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Communication is Prevention
Tips for Talking to Children (6 to 11 year-olds)
Discuss the purpose of common household products. Emphasize that when they are not used appropriately, certain fumes or gases may harm the body and make them sick.
- Discuss what fumes are and what effects they may have on a healthy body.
- Play a game - “Is it safe to smell or touch?”
- Read product labels together, discuss directions, and answer any questions honestly.
- Suggest opening windows or using fans when products call for proper ventilation.
- Teach by example - show your child that you use household products according to the directions.
- Monitor your child’s activities and friends.
- Look for “teachable moments.”
Talk Tough with Teens
According to national surveys, more than two million kids aged 12 to 17 have used some form of an inhalant to get high.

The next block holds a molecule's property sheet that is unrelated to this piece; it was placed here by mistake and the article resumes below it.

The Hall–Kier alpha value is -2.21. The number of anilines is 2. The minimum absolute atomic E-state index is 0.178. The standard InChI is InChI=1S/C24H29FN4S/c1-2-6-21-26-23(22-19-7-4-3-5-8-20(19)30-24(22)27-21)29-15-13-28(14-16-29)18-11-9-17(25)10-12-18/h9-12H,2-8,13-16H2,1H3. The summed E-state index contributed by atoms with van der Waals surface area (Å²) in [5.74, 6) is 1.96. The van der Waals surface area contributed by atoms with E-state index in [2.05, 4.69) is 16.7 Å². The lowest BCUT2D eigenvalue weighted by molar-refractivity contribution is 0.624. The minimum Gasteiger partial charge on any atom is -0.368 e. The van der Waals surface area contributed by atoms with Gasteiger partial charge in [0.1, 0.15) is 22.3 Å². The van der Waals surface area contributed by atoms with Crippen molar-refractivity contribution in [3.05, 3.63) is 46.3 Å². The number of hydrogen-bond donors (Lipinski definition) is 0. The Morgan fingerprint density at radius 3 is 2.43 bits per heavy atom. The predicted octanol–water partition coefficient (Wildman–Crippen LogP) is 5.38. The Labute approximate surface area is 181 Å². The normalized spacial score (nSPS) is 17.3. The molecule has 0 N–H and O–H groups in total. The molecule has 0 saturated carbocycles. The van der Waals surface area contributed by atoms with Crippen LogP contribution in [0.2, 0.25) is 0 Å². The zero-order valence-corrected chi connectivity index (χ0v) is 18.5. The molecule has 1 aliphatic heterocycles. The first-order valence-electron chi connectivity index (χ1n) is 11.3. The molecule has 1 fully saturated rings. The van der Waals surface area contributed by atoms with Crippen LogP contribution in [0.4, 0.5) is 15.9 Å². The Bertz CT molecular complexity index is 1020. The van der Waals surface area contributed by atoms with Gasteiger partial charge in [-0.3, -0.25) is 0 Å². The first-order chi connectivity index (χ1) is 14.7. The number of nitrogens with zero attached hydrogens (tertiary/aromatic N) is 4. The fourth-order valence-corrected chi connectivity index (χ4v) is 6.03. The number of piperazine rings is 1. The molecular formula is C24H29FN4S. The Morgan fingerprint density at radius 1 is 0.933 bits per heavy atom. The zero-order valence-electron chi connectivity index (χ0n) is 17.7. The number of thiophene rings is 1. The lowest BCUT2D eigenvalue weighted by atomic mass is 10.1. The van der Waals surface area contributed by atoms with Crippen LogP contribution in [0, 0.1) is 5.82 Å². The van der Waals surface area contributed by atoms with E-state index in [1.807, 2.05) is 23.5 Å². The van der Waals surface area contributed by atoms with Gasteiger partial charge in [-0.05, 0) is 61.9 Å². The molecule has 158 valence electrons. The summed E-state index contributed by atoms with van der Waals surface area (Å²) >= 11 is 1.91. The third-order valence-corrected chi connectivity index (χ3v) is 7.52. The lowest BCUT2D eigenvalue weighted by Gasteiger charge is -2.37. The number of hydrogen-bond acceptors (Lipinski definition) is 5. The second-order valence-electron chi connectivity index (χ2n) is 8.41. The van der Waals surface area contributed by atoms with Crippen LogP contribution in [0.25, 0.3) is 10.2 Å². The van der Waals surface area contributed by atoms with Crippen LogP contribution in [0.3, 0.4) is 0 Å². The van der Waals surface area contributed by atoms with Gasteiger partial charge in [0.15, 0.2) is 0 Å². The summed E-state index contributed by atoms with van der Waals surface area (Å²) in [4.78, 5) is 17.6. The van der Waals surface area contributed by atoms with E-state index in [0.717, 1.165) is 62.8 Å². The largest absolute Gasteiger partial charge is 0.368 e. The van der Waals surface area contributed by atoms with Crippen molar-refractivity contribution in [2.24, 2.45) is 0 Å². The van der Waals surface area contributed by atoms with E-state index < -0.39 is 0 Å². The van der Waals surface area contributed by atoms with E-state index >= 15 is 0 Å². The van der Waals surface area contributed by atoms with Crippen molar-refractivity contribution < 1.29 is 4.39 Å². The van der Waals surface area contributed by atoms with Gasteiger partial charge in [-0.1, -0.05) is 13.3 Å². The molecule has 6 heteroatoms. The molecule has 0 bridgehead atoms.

- Ask your teen what they know about Inhalants.
- Do they have friends who abuse Inhalants?
- Ask if they know the physical damage that can occur from “sniffing”
- Damage to brain, liver, lungs, kidneys
- Loss of memory and smell
- Death - even the first time
- Tell your child that the consequences of abusing products are as dangerous as those from abusing alcohol or using illegal drugs.
- Let them know that sniffing products to get high is not the way to fit in. Help them address peer pressure. It may seem harmless, but the high can come with a deadly cost.
- Be absolutely clear that unsafe actions and risky behavior have serious consequences.
- Encourage your child to come to you or a teacher, clergy, counselor, coach, or adult friend if they have any questions or concerns.
- Monitor their activities, know their friends, be a good listener, and set limits.
- Seize communication opportunities.
In Case of Emergency
If you find your child unconscious or you suspect your child is under the influence of an inhalant:
- Call 911 immediately.
- Keep the child calm to reduce cardiac stress.
- Try to determine the source of the inhalant so the medical professionals can help more quickly.
If you suspect your child might be abusing inhalants, call your poison control center at 1-800-222-1222 or the 1-800 number on the product label.